July 11, 2018
Abuzz with bees and butterflies, Laurier’s community gardens are places where people come together to nurture, develop and sustain growing spaces in our communities.
The communal pursuit of social sustainability initiatives, such as community gardens, has a long list of benefits, including youth education, better health, food security, cultural preservation, leisure and community empowerment. Laurier is embracing these powerful community-building spaces this summer through garden and apiary initiatives.
Community members can get their hands dirty at Laurier’s 14,000 square foot urban micro farm at the university’s Waterloo campus (Northdale site, 66 Hickory Street West). Members of the community can rent an urban garden plot, run by Patchwork Community Gardens and KW Urban Harvesters.
Through a partnership with Young City Growers, the university is able to offer students, faculty and staff weekly bushels of fresh, home-grown produce during the harvest season through a Laurier Community-Supported Agriculture (CSA) program. At just $16.50 a week for 10 weeks, the CSA program is quite affordable. And a student share is only $8.25 a week.
“The Northdale garden is part of the Waterloo Region Food Systems Roundtable — a local network of other urban community gardens,” says Tyler Plante, outreach and program coordinator for Laurier’s Sustainability Office. “This group advocates for a healthy food system in the Waterloo Region and connects our community to opportunities available to do just that.”
The garden, established in 2013, evolves and adapts to the needs of the Laurier campus and community.
“We’re installing a new outdoor public space at the Northdale garden,” says Plante. “The space will be perfectly suited for outdoor classrooms, meetings, community events, or even just a nice place to have your lunch in a bit of nature.”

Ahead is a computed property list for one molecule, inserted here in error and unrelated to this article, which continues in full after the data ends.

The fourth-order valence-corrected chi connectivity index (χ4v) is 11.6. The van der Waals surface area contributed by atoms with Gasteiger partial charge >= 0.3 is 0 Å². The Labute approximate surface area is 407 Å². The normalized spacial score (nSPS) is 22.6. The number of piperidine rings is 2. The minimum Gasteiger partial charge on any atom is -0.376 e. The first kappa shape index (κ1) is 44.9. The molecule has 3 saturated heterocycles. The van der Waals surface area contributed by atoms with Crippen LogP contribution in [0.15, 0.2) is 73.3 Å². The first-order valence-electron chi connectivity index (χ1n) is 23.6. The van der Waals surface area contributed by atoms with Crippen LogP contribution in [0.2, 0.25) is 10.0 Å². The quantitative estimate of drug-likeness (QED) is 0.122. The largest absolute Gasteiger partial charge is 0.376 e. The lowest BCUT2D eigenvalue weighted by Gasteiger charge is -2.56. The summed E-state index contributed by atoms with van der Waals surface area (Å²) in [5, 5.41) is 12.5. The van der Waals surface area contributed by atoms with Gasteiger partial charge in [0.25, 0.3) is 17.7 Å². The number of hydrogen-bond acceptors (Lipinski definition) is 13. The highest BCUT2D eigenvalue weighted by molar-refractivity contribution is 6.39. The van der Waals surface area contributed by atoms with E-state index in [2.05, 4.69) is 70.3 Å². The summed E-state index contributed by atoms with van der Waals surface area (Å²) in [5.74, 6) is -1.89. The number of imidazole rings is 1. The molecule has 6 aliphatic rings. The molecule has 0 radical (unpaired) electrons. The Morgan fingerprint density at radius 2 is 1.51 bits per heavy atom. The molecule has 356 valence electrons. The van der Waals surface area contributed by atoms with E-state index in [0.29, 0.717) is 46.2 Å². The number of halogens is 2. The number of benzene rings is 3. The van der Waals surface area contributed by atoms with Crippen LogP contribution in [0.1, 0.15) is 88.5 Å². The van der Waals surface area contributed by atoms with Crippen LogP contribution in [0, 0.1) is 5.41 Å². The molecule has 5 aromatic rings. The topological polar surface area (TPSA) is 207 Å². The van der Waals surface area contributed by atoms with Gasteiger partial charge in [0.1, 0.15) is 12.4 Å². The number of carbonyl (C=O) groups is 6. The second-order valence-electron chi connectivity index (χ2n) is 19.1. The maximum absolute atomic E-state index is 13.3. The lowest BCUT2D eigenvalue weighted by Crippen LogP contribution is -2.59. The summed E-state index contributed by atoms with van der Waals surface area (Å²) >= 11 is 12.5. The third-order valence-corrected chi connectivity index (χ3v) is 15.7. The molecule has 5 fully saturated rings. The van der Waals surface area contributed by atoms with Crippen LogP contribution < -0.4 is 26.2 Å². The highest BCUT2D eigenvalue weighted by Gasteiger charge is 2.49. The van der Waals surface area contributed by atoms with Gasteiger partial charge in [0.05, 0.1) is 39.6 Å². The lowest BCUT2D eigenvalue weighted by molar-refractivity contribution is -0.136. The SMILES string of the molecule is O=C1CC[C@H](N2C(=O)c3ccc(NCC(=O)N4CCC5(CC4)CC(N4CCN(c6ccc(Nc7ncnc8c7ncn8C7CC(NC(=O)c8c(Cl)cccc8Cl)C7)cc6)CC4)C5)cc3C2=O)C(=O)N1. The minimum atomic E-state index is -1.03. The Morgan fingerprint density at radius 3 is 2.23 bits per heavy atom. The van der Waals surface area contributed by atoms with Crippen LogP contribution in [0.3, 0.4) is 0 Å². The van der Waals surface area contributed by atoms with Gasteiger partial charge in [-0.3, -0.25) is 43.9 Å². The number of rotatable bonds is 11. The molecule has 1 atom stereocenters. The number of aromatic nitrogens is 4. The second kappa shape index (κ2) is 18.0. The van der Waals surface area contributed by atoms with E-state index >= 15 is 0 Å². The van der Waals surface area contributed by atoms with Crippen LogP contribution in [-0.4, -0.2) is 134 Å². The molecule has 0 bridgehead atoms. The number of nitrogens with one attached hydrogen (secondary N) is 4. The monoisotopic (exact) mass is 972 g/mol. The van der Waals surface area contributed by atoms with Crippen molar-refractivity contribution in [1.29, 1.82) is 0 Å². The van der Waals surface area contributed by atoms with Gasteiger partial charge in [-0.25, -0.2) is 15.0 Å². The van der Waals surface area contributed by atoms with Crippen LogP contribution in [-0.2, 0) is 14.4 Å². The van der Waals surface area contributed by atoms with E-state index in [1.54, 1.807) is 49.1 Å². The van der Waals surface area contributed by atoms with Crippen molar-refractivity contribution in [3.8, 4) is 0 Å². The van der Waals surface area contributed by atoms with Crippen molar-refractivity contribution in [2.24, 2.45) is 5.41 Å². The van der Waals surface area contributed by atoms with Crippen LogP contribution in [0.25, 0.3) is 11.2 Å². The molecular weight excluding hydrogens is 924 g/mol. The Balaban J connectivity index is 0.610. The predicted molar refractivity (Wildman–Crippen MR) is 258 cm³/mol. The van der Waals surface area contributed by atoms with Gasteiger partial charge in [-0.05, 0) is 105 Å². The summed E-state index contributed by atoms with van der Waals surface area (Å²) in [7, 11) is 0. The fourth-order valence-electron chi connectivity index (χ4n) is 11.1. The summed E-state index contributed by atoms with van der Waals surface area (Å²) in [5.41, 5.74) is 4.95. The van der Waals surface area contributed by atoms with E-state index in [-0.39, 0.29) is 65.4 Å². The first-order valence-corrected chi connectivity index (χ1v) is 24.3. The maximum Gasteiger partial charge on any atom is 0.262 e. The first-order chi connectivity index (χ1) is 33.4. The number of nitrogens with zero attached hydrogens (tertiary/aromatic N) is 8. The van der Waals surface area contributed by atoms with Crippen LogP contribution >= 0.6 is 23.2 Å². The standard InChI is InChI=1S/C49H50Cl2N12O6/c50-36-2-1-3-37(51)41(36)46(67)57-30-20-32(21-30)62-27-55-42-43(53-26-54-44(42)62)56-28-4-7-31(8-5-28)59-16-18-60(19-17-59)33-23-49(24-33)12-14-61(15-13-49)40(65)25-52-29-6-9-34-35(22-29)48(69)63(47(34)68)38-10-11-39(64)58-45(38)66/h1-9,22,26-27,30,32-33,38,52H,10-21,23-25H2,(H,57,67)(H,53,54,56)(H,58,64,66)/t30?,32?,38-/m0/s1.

Meaning ‘good, bountiful earth’ in Ojibwa, the Mino-Kummik community garden is located behind the Waterloo Indigenous Student Centre. This innovative outdoor ceremonial and teaching space is designed as a vegetable and fruit garden and welcomes the entire Laurier community to experience Indigenous culture.
As an Indigenous community garden at Laurier's Brantford campus, this space provides students, staff and the wider community with real-world experience learning about the practical uses and healing properties of native plant species. Garden care and knowledge-sharing sessions are held each Monday morning from 10 a.m. until noon throughout the summer and focus on growing techniques, as well as Indigenous knowledge.
Bee season is almost here and this means a lot of activity at Laurier. Through a partnership between Laurier’s Sustainability Office, Facilities and Asset Management, and the Office of Indigenous Initiatives, two honey beehive colonies already call Laurier’s Northdale campus in Waterloo home. The buzz will hit Laurier’s Brantford campus later this year, when two honey bee colonies are installed on the rooftop of the Market Square building.
Honey bees have a distinct role to play in our ecosystem — but so do wild bees, and both are dwindling in numbers.
“In an effort to increase local pollinator numbers, we’re expanding the apiary program at the Northdale community garden this year,” says Plante. “We know that there are over 400 species of wild bees in Ontario, many of which we may find on campus, so by creating a robust habitat for native wild bee pollinators, we hope to expand the capacity of wild bees in the region.”
“Wild bees provide essential pollination for plants and crops, while greater biodiversity is essential to our ecosystems and agricultural systems.”
The success of Laurier’s community gardens relies on volunteers. For those interested in volunteering time, donating skills and learning something new along the way, email Tyler Plante at firstname.lastname@example.org. All levels of experience are welcome.
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